We hold names sacred in the infertility community.
They are our little secret smirks at fate.
They symbolize the victory we’re hoping for. They are precursors to rainbows.
A horizon we can barely see, but one we are trying desperately to get a view of.
If there’s one thing infertile folk know, it’s that things we are hoping for, have to be held close and tight and secure. After all, our entire journey is often approached like walking through an unmarked minefield. We know we have “issues”, so we keep the fact that we’re trying, a secret. The IVF may not be successful, so it’s much safer to keep it to ourselves. This birthmom could very well change her mind, so let’s only tell those who need to know, that we’re even pursuing adoption at all.
Everything is G14 classified.
Names are no different.
I’m sure many of us know the fear of sharing a name idea with a friend, not getting pregnant, and then next thing we know, our new “godchild” is born and guess what their name turns out to be.
So we scribble them in notebooks to ourselves.
We share them with our partner.
We keep them in our heart under lock and key.
We do everything in our power to protect ourselves from being hurt by something as seemingly small as a name.
So what happens when you do all that concealing, get pregnant or begin an adoption, use the name,…
And everything comes undone?
See, because there’s a fine line between naming a hypothetical child and actually attempting to bestow a name on an actual living being. And there’s an intense sadness and emotional confusion in knowing that you named a child…but have no child. Whether they were a child you lost, or a child that was never adopted and probably never actually “took” the name, the pain and disappointment are the same.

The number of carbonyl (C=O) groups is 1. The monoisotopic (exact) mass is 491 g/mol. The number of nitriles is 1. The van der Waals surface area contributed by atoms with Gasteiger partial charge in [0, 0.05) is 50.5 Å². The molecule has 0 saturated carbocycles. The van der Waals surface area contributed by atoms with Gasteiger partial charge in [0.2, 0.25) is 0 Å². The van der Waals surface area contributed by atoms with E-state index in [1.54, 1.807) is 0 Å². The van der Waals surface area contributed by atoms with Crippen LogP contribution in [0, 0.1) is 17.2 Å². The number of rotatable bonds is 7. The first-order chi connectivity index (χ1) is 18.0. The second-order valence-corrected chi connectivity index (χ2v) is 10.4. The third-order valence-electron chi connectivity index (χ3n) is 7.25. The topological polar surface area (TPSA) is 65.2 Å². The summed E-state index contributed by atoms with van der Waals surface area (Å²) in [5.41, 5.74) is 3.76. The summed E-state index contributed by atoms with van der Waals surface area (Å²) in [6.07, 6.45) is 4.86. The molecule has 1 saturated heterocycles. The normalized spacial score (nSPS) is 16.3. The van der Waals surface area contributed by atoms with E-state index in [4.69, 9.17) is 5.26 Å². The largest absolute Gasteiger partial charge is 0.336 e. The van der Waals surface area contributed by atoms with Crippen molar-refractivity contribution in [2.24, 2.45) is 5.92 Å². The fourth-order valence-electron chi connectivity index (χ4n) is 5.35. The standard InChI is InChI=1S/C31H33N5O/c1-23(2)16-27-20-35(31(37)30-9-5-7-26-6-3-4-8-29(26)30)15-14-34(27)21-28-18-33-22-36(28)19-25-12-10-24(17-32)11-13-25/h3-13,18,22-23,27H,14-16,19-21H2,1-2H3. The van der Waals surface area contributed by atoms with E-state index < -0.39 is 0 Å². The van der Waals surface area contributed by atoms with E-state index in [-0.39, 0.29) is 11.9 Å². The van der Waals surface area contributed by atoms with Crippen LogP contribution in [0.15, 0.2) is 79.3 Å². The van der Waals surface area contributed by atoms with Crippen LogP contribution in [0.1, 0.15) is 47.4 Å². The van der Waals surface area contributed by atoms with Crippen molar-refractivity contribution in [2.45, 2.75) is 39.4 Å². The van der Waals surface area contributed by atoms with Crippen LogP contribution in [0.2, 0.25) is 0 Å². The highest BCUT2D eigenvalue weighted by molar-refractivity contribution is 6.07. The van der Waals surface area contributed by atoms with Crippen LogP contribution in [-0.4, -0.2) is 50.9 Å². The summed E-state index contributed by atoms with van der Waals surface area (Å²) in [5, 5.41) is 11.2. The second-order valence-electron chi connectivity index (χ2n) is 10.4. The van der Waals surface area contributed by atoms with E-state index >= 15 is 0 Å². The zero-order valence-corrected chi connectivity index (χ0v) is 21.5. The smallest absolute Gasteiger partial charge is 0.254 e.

These are the things I ponder about these days.
My house has been infant-free for an excruciating two months. There’s lots to say there, but I’m just going to breeze past it.
At any rate though, of all the things I am furious about regarding this year, the thing that consistently rises up into my feelings, is the fact that I “wasted” a name. I shared something that I’d held precious and dear and it was cast off like a heavy blanket. Something I’d worked to research and plan, was replaced with something that “sounded nice”, (and had too much alliteration if you ask me, but that’s another story entirely).
Names say just as much about us as they do about the children we plan for. They describe how we feel, and what we are hoping for our children. They describe who we want them to become. It isn’t the name that I wasted, I feel like I wasted the exposure of my very secret and sacred hope.
I feel violated, and extremely pissed off. Not only at the situation, or the person(s) responsible for the situation, but at myself for letting my guard down. I do a lot of things to protect my heart, and yet I somehow messed up here. I allowed myself to be seen. I allowed myself to be hurt by yet another thing that highlighted how much I have to think about every single step in this journey.
Some days it hurts to even think in complete sentences.
I have to throw myself into new projects and set new goals, and distract myself with service. And even when I do that, there are still times in the middle of them, where I want to stop moving and look at whoever catches my gaze and just tell them everything.
It hurts to breathe.
Recently I found a picture on Pinterest that said, “I am a prisoner of hope”, and it was the most accurate description of my current status that I never knew I needed to see. I know that’s not the literal translation of that scripture, but man am I ever a captive of my curiosity. I just can’t stop without making myself try everything.
So I convinced myself to get a new name on the books.
I wrote it down immediately.
I told friends. I whisper it to myself. I remind myself of it when I’m most discouraged.
I have done so very differently, and much bolder than in my past, but I have reclaimed at least this small piece of my hope.
Now to just find a way to reclaim the other stolen parts.
Regina Townsend is the primary author and founder of TheBrokenBrownEgg. A librarian and writer, Regina’s mission is to make people aware and active about the unique concerns of reproductive health in the minority community.